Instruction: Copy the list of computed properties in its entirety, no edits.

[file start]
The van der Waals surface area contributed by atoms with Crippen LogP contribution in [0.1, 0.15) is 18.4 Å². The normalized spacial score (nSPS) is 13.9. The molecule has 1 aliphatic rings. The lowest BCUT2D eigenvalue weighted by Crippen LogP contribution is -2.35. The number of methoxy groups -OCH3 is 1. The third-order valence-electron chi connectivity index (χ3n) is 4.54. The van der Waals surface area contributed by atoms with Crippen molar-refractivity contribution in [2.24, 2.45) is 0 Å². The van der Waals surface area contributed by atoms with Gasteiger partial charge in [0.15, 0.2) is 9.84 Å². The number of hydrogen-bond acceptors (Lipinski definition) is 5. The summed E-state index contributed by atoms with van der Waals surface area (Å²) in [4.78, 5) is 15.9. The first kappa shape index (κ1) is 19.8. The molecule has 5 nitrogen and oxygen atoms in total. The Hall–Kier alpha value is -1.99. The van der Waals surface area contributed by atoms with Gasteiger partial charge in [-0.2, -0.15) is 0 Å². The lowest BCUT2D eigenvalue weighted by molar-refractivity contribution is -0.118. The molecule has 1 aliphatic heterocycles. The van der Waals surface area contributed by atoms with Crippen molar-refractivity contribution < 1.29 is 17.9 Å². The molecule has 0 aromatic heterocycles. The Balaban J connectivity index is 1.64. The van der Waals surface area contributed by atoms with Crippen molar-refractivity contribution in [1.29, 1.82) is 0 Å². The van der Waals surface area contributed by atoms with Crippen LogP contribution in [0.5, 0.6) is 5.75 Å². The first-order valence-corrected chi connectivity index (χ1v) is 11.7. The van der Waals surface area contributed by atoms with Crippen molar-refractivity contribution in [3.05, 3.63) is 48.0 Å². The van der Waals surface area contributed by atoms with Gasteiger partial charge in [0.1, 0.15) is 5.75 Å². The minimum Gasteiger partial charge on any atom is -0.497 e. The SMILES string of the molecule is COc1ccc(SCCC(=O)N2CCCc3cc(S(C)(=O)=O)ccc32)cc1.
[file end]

The van der Waals surface area contributed by atoms with Crippen LogP contribution in [0.1, 0.15) is 18.4 Å². The normalized spacial score (nSPS) is 13.9. The molecule has 1 aliphatic rings. The lowest BCUT2D eigenvalue weighted by Crippen LogP contribution is -2.35. The number of methoxy groups -OCH3 is 1. The third-order valence-electron chi connectivity index (χ3n) is 4.54. The van der Waals surface area contributed by atoms with Crippen molar-refractivity contribution in [2.24, 2.45) is 0 Å². The van der Waals surface area contributed by atoms with Gasteiger partial charge in [0.15, 0.2) is 9.84 Å². The number of hydrogen-bond acceptors (Lipinski definition) is 5. The summed E-state index contributed by atoms with van der Waals surface area (Å²) in [4.78, 5) is 15.9. The first kappa shape index (κ1) is 19.8. The molecule has 5 nitrogen and oxygen atoms in total. The Hall–Kier alpha value is -1.99. The van der Waals surface area contributed by atoms with Gasteiger partial charge in [-0.2, -0.15) is 0 Å². The lowest BCUT2D eigenvalue weighted by molar-refractivity contribution is -0.118. The molecule has 1 aliphatic heterocycles. The van der Waals surface area contributed by atoms with Crippen molar-refractivity contribution < 1.29 is 17.9 Å². The molecule has 0 aromatic heterocycles. The Balaban J connectivity index is 1.64. The van der Waals surface area contributed by atoms with Crippen molar-refractivity contribution in [1.29, 1.82) is 0 Å². The van der Waals surface area contributed by atoms with Crippen LogP contribution in [0.5, 0.6) is 5.75 Å². The first-order valence-corrected chi connectivity index (χ1v) is 11.7. The van der Waals surface area contributed by atoms with Crippen molar-refractivity contribution in [3.05, 3.63) is 48.0 Å². The van der Waals surface area contributed by atoms with Gasteiger partial charge in [0.1, 0.15) is 5.75 Å². The minimum Gasteiger partial charge on any atom is -0.497 e. The SMILES string of the molecule is COc1ccc(SCCC(=O)N2CCCc3cc(S(C)(=O)=O)ccc32)cc1.